This blog is part of a series on the rollout and progress of e-Governance in India.
Last week, the Government of Karnataka announced that it would make the Aadhar number compulsory through legislation. The government said that its draft law would be modelled after the ones enacted in Maharashtra, Gujarat and Haryana.
I have been walking the tightrope on Aadhar since the time it was introduced. I see on the one hand, the possibility of using a unique identity number for easing the process of obtaining a multitude of services from the government. Yet, I also see that the premature linking of Aadhar to various services by bureaucrats and politicians driven callous by their ambition, has led to many tragedies in the lives of the poor. Stories abound of distraught parents being unable to admit their children to school under the Right to Education Act, because they did not get their Aadhar numbers in time. There have also been instances of ration shops being unable to distribute rations because the lack of connectivity does not enable them to update the central database, which uses Aadhar, to record the rations given to individual card holders. We even watch mutely with horror at the recent report that a child, bereft of an Aadhar card, starved to death for lack of ration.
Looking beyond the current grim reality that faces many - particularly the poor - there is the not so remote possibility that an illiberal, malafide government that cares little for democratic freedoms, might use the Aadhar to conduct surveillance of a magnitude that cannot be imagined. This would be a horror scenario where dissidents may be electronically confined, with their bank accounts and credit cards frozen, their properties seized, their conversations tapped, their emails read and who knows their physical location tracked so that assassins can pick their time and place to pick them off.
Let us suspend for a moment, our scepticism and fear about a leviathan government running us into slavery through its ability to snoop over all of us, and look closely at what the Karnataka Government promises, in return for making Aadhar compulsory. The reports say that an Aadhar based platform created by the Central government, named the DigiLocker, will be adopted by the state. This will enable citizens to store all their critical documents in their own virtual locker in cyber space, thereby obviating the need for documents to be stored physically. Therefore, citizens will be able to keep virtual copies of their caste and income certificates, ration cards and other essential documents, in a secure space on the Cloud. The citizen, when applying for a government service that requires some of these essential documents, will be able to give access to the relevant government department to dip into the DigiLocker, extract the document required and issue whatever it is that they want. Thus, physical documents will not be necessary.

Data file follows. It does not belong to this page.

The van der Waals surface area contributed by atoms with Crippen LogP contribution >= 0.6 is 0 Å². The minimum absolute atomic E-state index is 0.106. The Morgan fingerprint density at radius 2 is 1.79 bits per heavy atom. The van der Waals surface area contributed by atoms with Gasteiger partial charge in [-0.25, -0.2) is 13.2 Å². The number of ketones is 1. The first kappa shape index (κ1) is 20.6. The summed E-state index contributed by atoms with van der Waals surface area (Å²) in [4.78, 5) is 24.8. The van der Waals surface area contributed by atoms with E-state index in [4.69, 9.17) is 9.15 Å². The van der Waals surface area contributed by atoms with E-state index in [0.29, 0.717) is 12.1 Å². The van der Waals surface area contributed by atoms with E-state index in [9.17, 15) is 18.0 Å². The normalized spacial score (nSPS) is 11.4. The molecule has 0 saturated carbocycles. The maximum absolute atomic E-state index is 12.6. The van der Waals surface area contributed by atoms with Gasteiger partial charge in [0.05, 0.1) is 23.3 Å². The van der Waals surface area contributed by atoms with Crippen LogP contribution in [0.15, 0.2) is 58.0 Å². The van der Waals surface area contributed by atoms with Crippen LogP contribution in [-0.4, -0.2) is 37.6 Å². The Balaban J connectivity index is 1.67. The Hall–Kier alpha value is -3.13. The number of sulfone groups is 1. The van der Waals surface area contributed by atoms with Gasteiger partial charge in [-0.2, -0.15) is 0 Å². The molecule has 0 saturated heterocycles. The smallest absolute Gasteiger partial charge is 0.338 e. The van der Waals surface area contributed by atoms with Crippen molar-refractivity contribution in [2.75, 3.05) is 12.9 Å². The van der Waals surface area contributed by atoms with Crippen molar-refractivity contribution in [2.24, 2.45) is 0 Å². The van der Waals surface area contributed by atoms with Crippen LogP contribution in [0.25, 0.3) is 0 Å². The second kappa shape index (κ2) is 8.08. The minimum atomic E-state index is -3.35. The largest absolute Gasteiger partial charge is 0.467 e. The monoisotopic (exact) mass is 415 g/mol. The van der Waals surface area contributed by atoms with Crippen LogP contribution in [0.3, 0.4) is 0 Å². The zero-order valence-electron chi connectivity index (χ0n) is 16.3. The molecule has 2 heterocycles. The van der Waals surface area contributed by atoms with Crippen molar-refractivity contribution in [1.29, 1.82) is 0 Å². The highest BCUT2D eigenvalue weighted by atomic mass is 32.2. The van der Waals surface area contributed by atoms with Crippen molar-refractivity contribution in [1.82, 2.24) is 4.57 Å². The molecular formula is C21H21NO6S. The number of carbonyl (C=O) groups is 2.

I have no doubt that all that is promised will become possible in the near future. However, the question is whether such innovations will make the government more responsive and accountable to the people. There, I have no reason to be optimistic.
Karnataka has had a long history of innovation in the digital sphere. The state established a Government Computer Centre in the early 1970s and has, since then, spearheaded several reforms in governance, using the possibilities of e-Governance. It filled one with pride to walk through the centre in those early days; with their whirring mainframe computers maintained in sterile, air conditioned environments. As a government officer serving in the state, in the mid-1980s itself, I had an opportunity to be trained in the government computer centre; an opportunity that was possibly not available to other service colleagues in other states. I remember how I was completely absorbed in the training, learning the possibilities of using Lotus 123 and MSDos, the pre-Microsoft offerings for spreadsheet and documentation. I remember the similar thrill that I felt when I opted for an early bird training in the centre in the mid-1990s, to familiarise myself with the first offerings of Windows. In terms of years, that was a mere two decades back; but it could be eons in the past, considering the strides that have been made since then in the capabilities of computers and software.
Yet, one thing remains constant; the Karnataka Government does not seem to have made any significant improvement in its responsiveness to people. True, certain things have dramatically changed, such as the accessibility and availability of land records, but in other ways, the state remains as non-transparent as it used to be.
This ought not to be construed as a criticism of Karnataka’s government, which is possibly much better off than that of other states. Yet, this dichotomy within the government, of a certain indifference and unresponsiveness that continues in spite of remarkable successes in streamlining certain self-contained processes, lingers. Indeed, Karnataka could be an excellent case study of this kind of widespread schizophrenia that affects other governments too.
Thus the question- wither e-Governance?
I will reflect more on this in my next few blogs.